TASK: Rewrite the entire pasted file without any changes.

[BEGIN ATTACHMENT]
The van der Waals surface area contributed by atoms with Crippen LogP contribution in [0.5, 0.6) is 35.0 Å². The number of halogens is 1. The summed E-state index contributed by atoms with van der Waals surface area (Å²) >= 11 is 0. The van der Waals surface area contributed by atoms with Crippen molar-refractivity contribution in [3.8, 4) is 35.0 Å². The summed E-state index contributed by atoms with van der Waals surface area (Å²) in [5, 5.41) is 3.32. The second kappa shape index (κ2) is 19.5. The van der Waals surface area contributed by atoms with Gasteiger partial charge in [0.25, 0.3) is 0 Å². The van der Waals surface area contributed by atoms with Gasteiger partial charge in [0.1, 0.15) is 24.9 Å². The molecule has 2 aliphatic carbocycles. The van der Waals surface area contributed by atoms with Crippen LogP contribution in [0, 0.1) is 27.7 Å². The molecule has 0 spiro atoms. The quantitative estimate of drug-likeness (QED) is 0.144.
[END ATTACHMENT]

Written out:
The van der Waals surface area contributed by atoms with Crippen LogP contribution in [0.5, 0.6) is 35.0 Å². The number of halogens is 1. The summed E-state index contributed by atoms with van der Waals surface area (Å²) >= 11 is 0. The van der Waals surface area contributed by atoms with Crippen molar-refractivity contribution in [3.8, 4) is 35.0 Å². The summed E-state index contributed by atoms with van der Waals surface area (Å²) in [5, 5.41) is 3.32. The second kappa shape index (κ2) is 19.5. The van der Waals surface area contributed by atoms with Gasteiger partial charge in [0.25, 0.3) is 0 Å². The van der Waals surface area contributed by atoms with Gasteiger partial charge in [0.1, 0.15) is 24.9 Å². The molecule has 2 aliphatic carbocycles. The van der Waals surface area contributed by atoms with Crippen LogP contribution in [0, 0.1) is 27.7 Å². The molecule has 0 spiro atoms. The quantitative estimate of drug-likeness (QED) is 0.144.